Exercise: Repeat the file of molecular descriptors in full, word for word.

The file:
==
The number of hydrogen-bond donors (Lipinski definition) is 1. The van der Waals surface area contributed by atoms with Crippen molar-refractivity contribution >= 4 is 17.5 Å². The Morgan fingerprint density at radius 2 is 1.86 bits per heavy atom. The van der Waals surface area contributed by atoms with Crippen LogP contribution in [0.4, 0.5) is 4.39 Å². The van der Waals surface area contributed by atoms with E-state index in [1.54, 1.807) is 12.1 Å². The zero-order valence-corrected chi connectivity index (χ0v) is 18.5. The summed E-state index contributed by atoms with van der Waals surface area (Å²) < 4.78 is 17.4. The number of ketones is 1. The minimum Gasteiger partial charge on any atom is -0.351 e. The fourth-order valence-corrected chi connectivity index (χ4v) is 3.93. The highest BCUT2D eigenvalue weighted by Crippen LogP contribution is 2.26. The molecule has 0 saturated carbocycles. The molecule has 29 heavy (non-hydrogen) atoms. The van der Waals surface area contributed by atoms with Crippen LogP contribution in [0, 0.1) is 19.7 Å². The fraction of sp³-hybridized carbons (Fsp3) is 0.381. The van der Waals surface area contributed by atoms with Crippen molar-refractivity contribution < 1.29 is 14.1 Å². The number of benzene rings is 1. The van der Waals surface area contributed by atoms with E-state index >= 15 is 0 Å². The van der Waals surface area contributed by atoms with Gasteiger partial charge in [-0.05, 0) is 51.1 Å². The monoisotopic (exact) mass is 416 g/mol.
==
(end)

The number of hydrogen-bond donors (Lipinski definition) is 1. The van der Waals surface area contributed by atoms with Crippen molar-refractivity contribution >= 4 is 17.5 Å². The Morgan fingerprint density at radius 2 is 1.86 bits per heavy atom. The van der Waals surface area contributed by atoms with Crippen LogP contribution in [0.4, 0.5) is 4.39 Å². The van der Waals surface area contributed by atoms with E-state index in [1.54, 1.807) is 12.1 Å². The zero-order valence-corrected chi connectivity index (χ0v) is 18.5. The summed E-state index contributed by atoms with van der Waals surface area (Å²) < 4.78 is 17.4. The number of ketones is 1. The minimum Gasteiger partial charge on any atom is -0.351 e. The fourth-order valence-corrected chi connectivity index (χ4v) is 3.93. The highest BCUT2D eigenvalue weighted by Crippen LogP contribution is 2.26. The molecule has 0 saturated carbocycles. The molecule has 29 heavy (non-hydrogen) atoms. The van der Waals surface area contributed by atoms with Crippen LogP contribution in [0, 0.1) is 19.7 Å². The fraction of sp³-hybridized carbons (Fsp3) is 0.381. The van der Waals surface area contributed by atoms with Crippen molar-refractivity contribution < 1.29 is 14.1 Å². The number of benzene rings is 1. The van der Waals surface area contributed by atoms with E-state index >= 15 is 0 Å². The van der Waals surface area contributed by atoms with Gasteiger partial charge in [-0.05, 0) is 51.1 Å². The monoisotopic (exact) mass is 416 g/mol.